Gabe Mirkin, M.D.
Research in four countries is suggesting that French fries and
potato chips may be a leading cause of cancer in the Western
world. Scientists at the meeting of the World Health Organization
and the United Nations Food and Agricultural Organization are
very concerned about the very high levels of acrylamide in the
food supply. Acrylamide is a chemical used in the manufacture of
plastics. It was first discovered to be present in certain foods
cooked at high temperatures as the result of work announced in
Sweden in April 2002.
The World Health Organization (WHO) and the United Nations Food
and Agriculture Organization (FAO) have concluded that acrylamide
causes cancer in laboratory animals, but there are no studies of
the relationship between acrylamide and cancer in humans. However,
solid research shows that acrylamide can cause nerve damage in
humans, such as loss of feeling, loss muscle control and tingling.
The Swedish research and subsequent studies in Norway,
Switzerland, the United Kingdom and the United States, have
found that acrylamide levels in certain starch-based foods,
such as potato chips, french fries, cookies, cereals and bread,
were well above the level given in the World Health
Organization's Guideline Values for Drinking Water Quality. Potato
chips contain 500 times the maximum allowable amounts of
acrylamide, and French fries sold in fast food chains contain
more than 100 times the maximal allowable amounts. Tortilla chips,
breakfast cereals, breads, cookies, crackers, and other bakery
products contain smaller but significant amounts of acrylamide.
Acrylamide belongs to a class of chemicals that form advanced
glycation end products, also known by their first letters as AGEs.
They are a group of molecules that are formed when sugar attaches
on protein when starchy foods such as potatoes and grains are
cooked in the absence of water at very high temperatures. They do
not form when food is cooked in water, and the higher the cooking
temperature, the more acrylamide is formed.
Diabetics form advanced glycation products in their bodies because
high blood sugar levels cause sugar to stick on the protein in cell
membranes to form AGES, and it is these AGEs that cause the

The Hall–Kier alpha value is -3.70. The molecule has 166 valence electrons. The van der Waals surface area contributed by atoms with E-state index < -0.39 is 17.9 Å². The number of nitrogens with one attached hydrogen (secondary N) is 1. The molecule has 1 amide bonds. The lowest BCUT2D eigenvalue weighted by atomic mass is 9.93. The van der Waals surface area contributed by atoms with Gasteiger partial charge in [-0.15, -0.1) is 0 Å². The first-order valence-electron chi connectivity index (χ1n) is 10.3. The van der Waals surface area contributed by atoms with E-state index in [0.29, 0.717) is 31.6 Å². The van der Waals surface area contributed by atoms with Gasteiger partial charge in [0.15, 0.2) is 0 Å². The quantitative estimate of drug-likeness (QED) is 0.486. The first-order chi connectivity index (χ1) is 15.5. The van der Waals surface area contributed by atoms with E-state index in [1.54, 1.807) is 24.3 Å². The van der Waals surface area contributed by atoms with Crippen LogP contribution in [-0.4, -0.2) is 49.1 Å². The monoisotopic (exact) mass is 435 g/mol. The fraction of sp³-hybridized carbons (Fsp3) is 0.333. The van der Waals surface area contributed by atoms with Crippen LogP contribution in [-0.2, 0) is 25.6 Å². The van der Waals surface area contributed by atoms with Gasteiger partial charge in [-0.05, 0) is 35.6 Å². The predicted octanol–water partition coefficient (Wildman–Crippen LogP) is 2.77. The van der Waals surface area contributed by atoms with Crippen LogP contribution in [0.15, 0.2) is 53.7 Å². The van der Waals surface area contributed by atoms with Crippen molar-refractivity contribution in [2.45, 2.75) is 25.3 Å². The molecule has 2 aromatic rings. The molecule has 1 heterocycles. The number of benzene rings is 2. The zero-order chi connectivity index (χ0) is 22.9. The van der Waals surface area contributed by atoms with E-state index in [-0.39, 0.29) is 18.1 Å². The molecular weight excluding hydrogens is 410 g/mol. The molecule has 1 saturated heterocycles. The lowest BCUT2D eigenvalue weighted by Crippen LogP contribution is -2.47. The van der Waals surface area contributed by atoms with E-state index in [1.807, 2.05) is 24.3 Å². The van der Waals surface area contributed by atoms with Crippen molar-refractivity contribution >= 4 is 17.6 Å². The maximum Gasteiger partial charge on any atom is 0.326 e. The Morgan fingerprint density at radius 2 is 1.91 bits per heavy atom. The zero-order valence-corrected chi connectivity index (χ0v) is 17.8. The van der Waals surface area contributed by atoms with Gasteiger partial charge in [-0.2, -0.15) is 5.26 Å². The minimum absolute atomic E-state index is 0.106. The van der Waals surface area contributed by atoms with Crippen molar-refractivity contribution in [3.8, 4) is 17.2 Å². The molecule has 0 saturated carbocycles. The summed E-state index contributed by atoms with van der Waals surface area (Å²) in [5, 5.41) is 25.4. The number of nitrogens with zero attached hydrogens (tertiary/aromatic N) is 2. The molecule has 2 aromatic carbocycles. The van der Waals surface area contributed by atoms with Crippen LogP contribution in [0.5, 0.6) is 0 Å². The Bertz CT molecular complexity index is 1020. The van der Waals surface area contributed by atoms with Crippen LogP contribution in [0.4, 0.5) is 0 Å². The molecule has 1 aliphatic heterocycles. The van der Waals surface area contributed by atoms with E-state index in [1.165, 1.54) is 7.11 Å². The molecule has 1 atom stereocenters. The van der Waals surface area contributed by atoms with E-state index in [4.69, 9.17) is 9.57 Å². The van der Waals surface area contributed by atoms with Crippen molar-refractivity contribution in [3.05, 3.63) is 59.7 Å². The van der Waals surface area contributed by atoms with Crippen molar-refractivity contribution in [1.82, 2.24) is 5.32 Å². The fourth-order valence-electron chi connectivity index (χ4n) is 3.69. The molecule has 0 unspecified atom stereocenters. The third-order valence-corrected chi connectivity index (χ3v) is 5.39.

horrible side effects of diabetes, such as blindness, deafness,
heart attacks, strokes and kidney damage. AGEs can damage every
tissue in the body. HBA1C, the blood test doctors use to measure
control of diabetes, actually measures this sugar bound to the
protein on a person's cells. AGEs may also cause cancers, aging of
tissues, and arteriosclerosis by raising cholesterol and causing
clotting and are associated with loss of kidney function,
Alzheimer's disease, thinning and wrinkling of skin and cataracts.
Exciting research from the University of Reading in England may
eventually allow us to eat French fires and potato chips without
being harmed by acrylamides (4). Deep frying at high temperature
causes sugar in potatoes to stick to protein to form acrylamides.
Donald Mottram showed that asparagine, only one of the 21 amino
acids that form protein in humans, sticks to sugar. If this is true,
it may be relatively simple to finding and use strains of potato
with a low asparagine content, or genetically engineer potatoes or
wheat that lacks asparagine. Then foods could be made from them
that did not have asparagine available to form acrylamide.
Cooking with water prevents sugars from binding to proteins to form
these poisonous chemicals. Since steamed and boiled vegetables,
whole grains, beans and fruits are cooked with water, they do not
contain significant amounts of advanced glycation products. This is
another reason that you should eat your fruits, vegetables, whole
grains and beans -- raw or cooked with water. We no longer recommend
eating potato chips or French fries as a source of salt when you
exercise, and we will avoid eating them ourselves.
1) Margareta Tomquist, Stockholm University , pres conference,
2) Helen Vlassara, at the Picower Institute for Medical Research
in Manhasset, N.Y. presented to the annual meeting of the American
Diabetes Association in San Francisco June, 1996.
3) Raj, D Choudhury, TC Welbourne, , Levi. Advanced glycation end
products: A nephrologist's perspective. American Journal of Kidney
Diseases, 2000, Vol 35, Iss 3, pp 365-380.
4) Nature, Vol 419, pp 448-449
Dr. Gabe Mirkin's Fitness and Health e-Zine